Maltese arms dealer linked to UAE and Blackwater accaused of violating Libya’s arms embargo

James Fenech. [Photo: Social Media]
The owner of a major weapons supply company and maritime vessel charterer, James Fenech, was on Friday charged with breaching EU sanctions by supplying rigid-hull inflatable boats (RHIB) to Libya.

Although police released details of the case on Saturday, a spokesperson refused to publish the names of the accused.

But Fenech is known for his services in weapons supply and maritime security with companies Fieldsports, Outdoor Gear Supplies Ltd, PBM, RAE Malta, Safety At Sea Logistics, Sovereign Charterers, and Stategic Supplies Ltd. All companies fall under his Unified Global Services Group.

Sovereign Charterers is a vessel chartering company for companies in oil and gas, search and rescue, film production, and logistics.

Together with four of his employees, Fenech, 41 from Mellieha, pleaded not guilty to breaching EU sanctions. The other four men, aged 63, 47, 45 and 44, as well as the company Sovereign Charterers itself, were charged with sanctions-busting, having transferred directly or indirectly two RHIBs registered in Malta to Libya and in so doing, breaching regulations laid down by the Council of the European Union.

A request to freeze assets linked to Fenech has also been issued and accepted by the courts, the police said.

The men were released on bail. Long and intensive investigations by the police counter-terrorism squad led to the arrests, police said in a statement.

The investigations began after the police received information that a Maltese-registered company had allegedly exported two boats to Libya without the permission of the Maltese authorities in June last year.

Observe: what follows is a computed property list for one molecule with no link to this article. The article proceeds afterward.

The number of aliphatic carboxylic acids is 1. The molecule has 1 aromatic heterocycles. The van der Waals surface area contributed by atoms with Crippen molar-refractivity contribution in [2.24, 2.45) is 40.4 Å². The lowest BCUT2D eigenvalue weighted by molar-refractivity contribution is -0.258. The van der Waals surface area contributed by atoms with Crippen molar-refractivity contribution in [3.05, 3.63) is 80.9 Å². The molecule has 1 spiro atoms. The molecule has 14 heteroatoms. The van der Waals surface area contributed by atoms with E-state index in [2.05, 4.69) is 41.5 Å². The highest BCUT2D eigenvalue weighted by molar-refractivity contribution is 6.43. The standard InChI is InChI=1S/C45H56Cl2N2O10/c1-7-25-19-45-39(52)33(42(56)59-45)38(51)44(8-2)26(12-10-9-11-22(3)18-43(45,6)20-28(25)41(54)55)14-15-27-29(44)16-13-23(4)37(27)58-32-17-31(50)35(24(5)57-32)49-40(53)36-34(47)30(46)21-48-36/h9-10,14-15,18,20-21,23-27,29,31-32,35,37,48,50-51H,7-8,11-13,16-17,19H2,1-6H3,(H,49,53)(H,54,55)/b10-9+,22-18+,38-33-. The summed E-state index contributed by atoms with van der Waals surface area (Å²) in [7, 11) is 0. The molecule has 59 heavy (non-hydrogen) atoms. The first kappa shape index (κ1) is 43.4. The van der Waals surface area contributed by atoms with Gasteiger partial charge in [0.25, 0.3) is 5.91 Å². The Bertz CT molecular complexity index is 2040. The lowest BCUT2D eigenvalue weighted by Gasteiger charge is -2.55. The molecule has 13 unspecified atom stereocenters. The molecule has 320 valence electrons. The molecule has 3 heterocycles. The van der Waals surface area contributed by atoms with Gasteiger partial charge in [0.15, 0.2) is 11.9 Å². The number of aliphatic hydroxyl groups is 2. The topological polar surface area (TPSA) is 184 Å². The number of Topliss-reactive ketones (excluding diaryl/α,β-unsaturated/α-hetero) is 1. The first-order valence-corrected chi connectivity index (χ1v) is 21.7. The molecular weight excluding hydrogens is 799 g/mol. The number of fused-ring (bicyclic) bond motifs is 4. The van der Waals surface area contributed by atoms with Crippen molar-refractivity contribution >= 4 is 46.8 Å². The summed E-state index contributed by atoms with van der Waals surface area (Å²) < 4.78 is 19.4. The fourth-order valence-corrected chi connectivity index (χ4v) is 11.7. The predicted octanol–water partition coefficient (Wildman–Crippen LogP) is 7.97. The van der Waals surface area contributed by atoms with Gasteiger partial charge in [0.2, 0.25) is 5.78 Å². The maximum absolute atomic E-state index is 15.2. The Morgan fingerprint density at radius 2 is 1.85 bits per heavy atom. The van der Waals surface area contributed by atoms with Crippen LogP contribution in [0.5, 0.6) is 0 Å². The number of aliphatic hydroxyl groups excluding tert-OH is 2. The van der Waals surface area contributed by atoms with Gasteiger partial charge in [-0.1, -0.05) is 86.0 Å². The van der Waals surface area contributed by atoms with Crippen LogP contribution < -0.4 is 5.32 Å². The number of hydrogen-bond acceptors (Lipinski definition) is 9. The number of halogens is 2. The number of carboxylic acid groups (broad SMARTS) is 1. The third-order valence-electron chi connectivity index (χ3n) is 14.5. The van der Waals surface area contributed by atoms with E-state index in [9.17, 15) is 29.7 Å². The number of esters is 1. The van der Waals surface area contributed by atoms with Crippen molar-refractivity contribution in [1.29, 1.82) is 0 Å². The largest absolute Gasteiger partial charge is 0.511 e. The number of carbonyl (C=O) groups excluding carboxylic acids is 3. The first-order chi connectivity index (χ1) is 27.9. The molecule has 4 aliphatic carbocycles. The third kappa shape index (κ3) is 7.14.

The deal had been struck between a Maltese company and another company based in the UAE for the boats to be sent to Libya in case an emergency evacuation was required by the Emirati company.

Investigators believe the incident is more likely linked to private military contractors who were believed to have been monitoring a shipment of weapons into Libyan waters.

Superintendent George Cremona and Inspector Omar Zammit prosecuted. Magistrate Victor Axiaq presided. Lawyers Joseph Giglio, Patrick Valentino and Stephen Tonna Lowell appeared for Fenech.

Fenech’s Fieldsports had once partnered with infamous former US private militia operator Erik Prince, in a venture that was reportedly set to produce and sell ammunition.

A 2007 report by the European Parliament had found that Malta had, at the time, been the operational base for Prince’s private militia company, formerly known as Blackwater.

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